Spiritual Dryness: “I Don’t Feel Anything!”

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One of the most comforting feelings that we can experience is a sensation of peace, or even joy, when we pray.  For many of us, this feeling was most pronounced at the time when we first made a decision to commit our lives to the Lord.  Unfortunately, equally as common is the feeling of dryness that most of us have experienced at least once since that time.  It is a sad reality that many people cease to pray once the good feelings disappear.  Others question themselves when they don’t experience warmth or joy, especially after receiving Jesus in Holy Communion.  Surely it must be a sign that our spirituality is lacking.  Maybe we should pray harder, longer and more often so that the good feelings will return.  In reality, this lack of feeling, known as aridity, is a normal part of our spiritual life and is something that has been experienced by numerous saints throughout the ages.  Learning how to deal with it can actually draw us closer to the Lord and improve our spirituality.

As human beings, we are often guided by our emotions.  We like to feel good and often pursue those activities that provide positive feelings.  While this tendency can guide us to engage in beneficial activities, it can also cause us to fall into sin.  As evidenced by the encounter between Eve and the serpent (Gen 3:1-6), sinful behavior is often caused by following those things that appear to be pleasurable.  If we want to avoid straying from the path of goodness, we must learn to question our feelings and rely on our faith as a guide.  While this can be difficult, mastering this technique will put us on the road to sanctity.

The season of Lent provides us with an excellent opportunity to identify our earthly pleasures and voluntarily forego them in order to focus on the things of Heaven.  We often turn to the “things of the world” for satisfaction.  Let’s face it…a big piece of cake, a delicious hamburger, some beer, wine, or a shopping spree can make us “feel good”, at least temporarily.  When we are sad, we often turn to these things to “cheer us up”.  While not inherently sinful, constantly relying on earthly pleasures for happiness can put us on the wrong path.  If we only pursue those things or activities that are pleasurable, there is a strong likelihood that we will fall into sin.  Why?  Because, at least initially, sin feels good!  If it didn’t, then it would be much easier to avoid.  If we wish to steer clear of trouble, we must discover a more objective means for making moral decisions.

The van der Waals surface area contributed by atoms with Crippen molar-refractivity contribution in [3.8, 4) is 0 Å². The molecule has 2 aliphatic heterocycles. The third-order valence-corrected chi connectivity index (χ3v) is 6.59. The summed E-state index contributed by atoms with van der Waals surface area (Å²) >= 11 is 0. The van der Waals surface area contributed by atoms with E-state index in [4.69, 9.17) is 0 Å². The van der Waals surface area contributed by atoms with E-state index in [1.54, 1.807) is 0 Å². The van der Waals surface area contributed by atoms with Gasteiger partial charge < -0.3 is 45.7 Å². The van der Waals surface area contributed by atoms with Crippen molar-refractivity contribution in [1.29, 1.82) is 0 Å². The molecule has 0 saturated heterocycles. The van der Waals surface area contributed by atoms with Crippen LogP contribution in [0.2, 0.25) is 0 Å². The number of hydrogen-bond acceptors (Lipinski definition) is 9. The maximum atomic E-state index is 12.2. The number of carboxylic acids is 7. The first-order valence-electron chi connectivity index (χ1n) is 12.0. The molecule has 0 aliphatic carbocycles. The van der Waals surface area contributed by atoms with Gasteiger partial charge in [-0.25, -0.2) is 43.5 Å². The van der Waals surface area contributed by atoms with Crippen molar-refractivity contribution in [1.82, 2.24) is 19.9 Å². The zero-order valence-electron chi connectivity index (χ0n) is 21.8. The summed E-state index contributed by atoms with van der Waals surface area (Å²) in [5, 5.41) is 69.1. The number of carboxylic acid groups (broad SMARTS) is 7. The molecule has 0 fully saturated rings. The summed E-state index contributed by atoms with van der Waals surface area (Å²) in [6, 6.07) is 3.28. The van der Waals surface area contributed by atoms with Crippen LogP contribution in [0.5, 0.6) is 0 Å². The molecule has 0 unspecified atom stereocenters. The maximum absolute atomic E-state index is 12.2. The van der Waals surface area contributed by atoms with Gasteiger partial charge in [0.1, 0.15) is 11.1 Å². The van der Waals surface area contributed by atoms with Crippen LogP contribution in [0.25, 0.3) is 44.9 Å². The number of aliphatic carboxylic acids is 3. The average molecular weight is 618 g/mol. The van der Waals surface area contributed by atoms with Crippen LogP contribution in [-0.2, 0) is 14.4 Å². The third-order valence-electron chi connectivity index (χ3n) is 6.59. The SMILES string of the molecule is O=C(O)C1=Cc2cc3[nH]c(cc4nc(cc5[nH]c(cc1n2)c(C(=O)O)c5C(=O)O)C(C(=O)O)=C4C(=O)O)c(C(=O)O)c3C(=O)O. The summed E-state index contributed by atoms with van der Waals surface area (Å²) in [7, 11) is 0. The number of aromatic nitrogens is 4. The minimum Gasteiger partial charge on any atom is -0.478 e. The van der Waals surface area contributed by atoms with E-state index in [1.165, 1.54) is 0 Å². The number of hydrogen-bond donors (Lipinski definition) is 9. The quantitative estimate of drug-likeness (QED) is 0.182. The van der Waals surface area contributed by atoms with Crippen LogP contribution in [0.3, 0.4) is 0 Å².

By turning to the Church as a moral compass, we have a reliable guide for making decisions.  This guide is not based upon our feelings and is not subject to our emotional “ups and downs”.  Even though excessive drinking, illegally copying software or music, cohabitation, contraception, or missing Sunday Mass may “feel good”, the Church tells us that these actions are sinful and should be avoided.  While it may provide momentary satisfaction to “tell off” the incompetent store clerk or clueless coworker, the Church reminds us that we must “love thy neighbor”.  Learning to trust in the Church’s wisdom over our own feelings will ensure that we remain on the right path.